Tuesday, June 1, 2010

HP Announces 30" ZR30w S-IPS LCD Monitor that Displays 1 Billion Colours

Posted by Jason Dunn in "Digital Home Hardware & Accessories" @ 11:24 AM

http://h10010.www1.hp.com/wwpc/us/e...71-4194577.html

"HP today announced its first 30-inch monitor to display a range of more than 1 billion colors, the HP ZR30w S-IPS LCD Display. Adding to the already powerful lineup of HP Performance Displays, the 30-inch diagonal display provides 30-bits per pixel color resolution and 1.07 billion displayable colors, compared to 16.7 million colors available on most 30-inch diagonal panels. Ideal for professionals in animation, game development, broadcast, design and graphic arts where accurate color is imperative, the HP ZR30w achieves more than 64 times the colors available on mainstream LCDs. With a wide gamut panel that covers 100 percent of sRGB and 99 percent of Adobe RGB, reds, blues and greens are visibly deeper."

Selling for $1299 USD, this is definitely a monitor for the professionals or hardcore prosumers who want a killer monitor. The 2560 x 1600 resolution is a 16:10 aspect ratio, which bucks the trend for monitors to be 16:9. I remain very pleased with my latest monitor purchase, a Dell Ultrasharp U2711.


Friday, May 21, 2010

The Cost of Our Shiny Gadgets

Posted by Jason Dunn in "Digital Home Talk" @ 01:00 PM

http://www.engadget.com/2010/05/21/...hts-on-foxconn/

"It's obvious, by now -- or it should be -- that something's going on at Foxconn -- the owners of massive factories in China which most famously assembles Apple products (though it's also responsible for many, many others). There have been several suicide attempts this year -- at least a few of them successful (though it's been pointed out that the number is pretty much on par with the rest of China) -- and over the past few days we've seen what can only be called a shocking expose by a worker who went undercover there."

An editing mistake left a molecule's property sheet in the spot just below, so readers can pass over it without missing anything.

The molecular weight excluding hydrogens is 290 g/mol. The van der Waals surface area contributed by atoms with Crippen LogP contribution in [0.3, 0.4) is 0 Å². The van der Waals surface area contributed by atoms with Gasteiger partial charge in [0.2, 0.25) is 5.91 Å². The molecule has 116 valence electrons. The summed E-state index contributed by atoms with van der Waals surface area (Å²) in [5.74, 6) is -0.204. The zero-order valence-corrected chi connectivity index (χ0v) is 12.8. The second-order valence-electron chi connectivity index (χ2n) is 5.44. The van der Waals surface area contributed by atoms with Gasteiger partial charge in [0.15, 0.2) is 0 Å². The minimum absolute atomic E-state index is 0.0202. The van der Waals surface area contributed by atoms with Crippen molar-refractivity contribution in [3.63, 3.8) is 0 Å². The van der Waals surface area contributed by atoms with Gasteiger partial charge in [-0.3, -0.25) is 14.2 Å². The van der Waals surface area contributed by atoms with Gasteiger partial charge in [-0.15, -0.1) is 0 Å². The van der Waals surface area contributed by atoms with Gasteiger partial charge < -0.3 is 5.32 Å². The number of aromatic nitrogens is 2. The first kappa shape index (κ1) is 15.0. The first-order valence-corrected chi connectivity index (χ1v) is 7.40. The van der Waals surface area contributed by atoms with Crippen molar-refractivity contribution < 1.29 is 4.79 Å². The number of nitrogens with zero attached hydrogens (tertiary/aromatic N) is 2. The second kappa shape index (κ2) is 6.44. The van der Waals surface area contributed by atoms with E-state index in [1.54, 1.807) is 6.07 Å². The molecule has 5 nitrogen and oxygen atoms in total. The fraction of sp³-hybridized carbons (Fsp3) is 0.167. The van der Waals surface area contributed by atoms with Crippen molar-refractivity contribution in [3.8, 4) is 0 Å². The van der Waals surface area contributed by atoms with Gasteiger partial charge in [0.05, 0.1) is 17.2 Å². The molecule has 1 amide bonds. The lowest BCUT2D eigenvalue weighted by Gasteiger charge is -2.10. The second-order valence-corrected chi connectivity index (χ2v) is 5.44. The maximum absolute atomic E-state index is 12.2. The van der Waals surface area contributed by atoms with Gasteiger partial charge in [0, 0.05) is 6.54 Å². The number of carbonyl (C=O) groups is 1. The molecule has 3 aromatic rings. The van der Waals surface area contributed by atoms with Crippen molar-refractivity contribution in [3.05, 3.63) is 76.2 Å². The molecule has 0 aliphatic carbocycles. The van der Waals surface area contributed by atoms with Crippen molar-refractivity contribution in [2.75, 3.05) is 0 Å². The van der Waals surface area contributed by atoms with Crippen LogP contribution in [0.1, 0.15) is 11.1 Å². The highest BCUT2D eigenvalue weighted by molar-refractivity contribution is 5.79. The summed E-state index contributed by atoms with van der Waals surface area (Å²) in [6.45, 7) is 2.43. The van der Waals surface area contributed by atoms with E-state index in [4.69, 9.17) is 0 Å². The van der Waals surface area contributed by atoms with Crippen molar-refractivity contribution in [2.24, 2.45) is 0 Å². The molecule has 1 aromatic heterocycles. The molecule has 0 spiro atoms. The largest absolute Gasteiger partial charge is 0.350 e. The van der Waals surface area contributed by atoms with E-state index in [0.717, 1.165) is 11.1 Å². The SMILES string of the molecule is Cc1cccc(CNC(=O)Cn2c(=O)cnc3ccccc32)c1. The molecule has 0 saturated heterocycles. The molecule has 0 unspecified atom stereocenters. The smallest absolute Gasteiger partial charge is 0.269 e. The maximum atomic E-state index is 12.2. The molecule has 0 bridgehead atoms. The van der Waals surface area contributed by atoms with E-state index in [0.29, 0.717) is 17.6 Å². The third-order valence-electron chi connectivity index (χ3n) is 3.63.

Engadget's Laura June shares her thoughts on the real cost of the gadgets we know and love - because this Foxconn issue isn't just about Apple; they make products for HP and other big OEMs. I share June's thoughts that I'm not an economist; I know enough about wages to know that they need to be appropriate for the country the workers are in...you can't just take a North American minimum wage figure and use that. On the other hand, I support the concept of a "living wage" no matter what country we're talking about - if someone can't make a reasonable living working 40 hours a week, then they're not getting paid enough (and that applies to my own country as well).

I'd be a hypocrite if I said that the plight of the workers making my gadgets was at the forefront of my mind when I opened the package on a new device, but it's definitely something I've been thinking about more lately. Do I like cheap gadgets? Yes. But would I be willing to pay 10% more, knowing that money would make its way back to the workers in the form of better pay (which would be hard to do, but possible)? Yes, I absolutely would. Would you?


Wednesday, May 12, 2010

HP's Touchscreen Photosmart Premium TouchSmart Printer